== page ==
This post follows on from: Cazuelas and Empanadas
On the 12th of March 2017, sixteen of us started a four week tour of the southern parts of South America. Everyone in the group knew each other, all friends of ours. It was a private tour organised for us by our Melbourne travel agent, Natural Focus Safaris. It would be one of the most memorable trips any of us had ever done. After a few days in Buenos Aires we would fly to the southern most tip of South America to Ushuaia. We would see some of the most historical and mystical places on Earth: Tierra del Fuego, Cape Horn and Punta Arenas. From there we would make our way back north criss-crossing the border between Argentina and Chile, ending up as far north as the Atacama Desert before crossing back over the Andes to visit the wine region of Mendoza.
We travelled by cruise ship, train, boat, plane and bus. We will take you through the various stages of the trip in the coming blog posts. But our goal will be to cover the trip as a food and wine experience as much as a sightseeing one.
Our expectations about spectacular scenery would certainly be realised. And we knew we would be sampling wines from two of the world’s major producers. But we did not really know what to expect in regard to food and restaurants.
Being at latitudes well south of Tasmania and sometimes more southerly than Macquarie Island, we expected isolated settlements but found thriving communities. We expected the cooking of pioneers, explorers, lumberjacks, ranchers, miners and fishermen. We found much of that but we also found interesting and modern cuisine with a distinctive southerly South American edge.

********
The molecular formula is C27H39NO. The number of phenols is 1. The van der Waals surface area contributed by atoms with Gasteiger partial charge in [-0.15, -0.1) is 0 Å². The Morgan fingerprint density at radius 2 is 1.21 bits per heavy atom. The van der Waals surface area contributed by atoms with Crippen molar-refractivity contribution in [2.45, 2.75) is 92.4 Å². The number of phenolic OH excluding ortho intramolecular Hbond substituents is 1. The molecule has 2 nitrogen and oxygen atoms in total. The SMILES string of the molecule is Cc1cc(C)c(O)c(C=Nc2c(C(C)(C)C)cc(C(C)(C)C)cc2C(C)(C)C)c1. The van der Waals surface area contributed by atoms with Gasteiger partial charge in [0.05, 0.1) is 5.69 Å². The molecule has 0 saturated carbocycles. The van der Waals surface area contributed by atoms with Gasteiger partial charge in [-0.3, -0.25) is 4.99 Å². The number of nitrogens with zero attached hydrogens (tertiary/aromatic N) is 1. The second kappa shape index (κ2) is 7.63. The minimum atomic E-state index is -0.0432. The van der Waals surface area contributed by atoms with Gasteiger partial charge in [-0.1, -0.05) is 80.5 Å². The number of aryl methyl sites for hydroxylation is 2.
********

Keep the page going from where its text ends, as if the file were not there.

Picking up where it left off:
Our fears were quickly allayed in Ushuaia where we had a most magnificent lunch of king crab.
And when we boarded our cruise ship to take us to Cape Horn and through the Tierra del Fuego archipelago we soon realised we would be eating rather stylishly.
In the next post we will feature our Dulce de Leche Deluxe.
And as we travel north we will feature other dishes that took our fancy.
Zuchinni carpaccio: could there be a more refreshing entree in such a cool climate?
We ate a lot of Patagonian lamb.
And in the shadows of Andean volcanoes we stayed in a boutique hotel serving haute cuisine.
In Chile, on the edge of the southern Pacific Ocean, the fishing ports give you access to extraordinary seafood.
Atacama is a world away from Patagonia but again we found that eating and drinking was of a very high standard.
By the pool, under beautiful blue skies, there was little need to become dehydrated.
We would leave the Atacama and drive eastwards through the Andes, on one of the most extraordinary roads anywhere.
On the other side we would eventually reach Mendoza where we would get to try the region’s wines.
And fulfill one our dreams and a major goal of the whole trip – a visit to Francis Mallmann’s restaurant.
Click here for the next stage in our South American journey: Tierra Del Fuego and Cape Horn!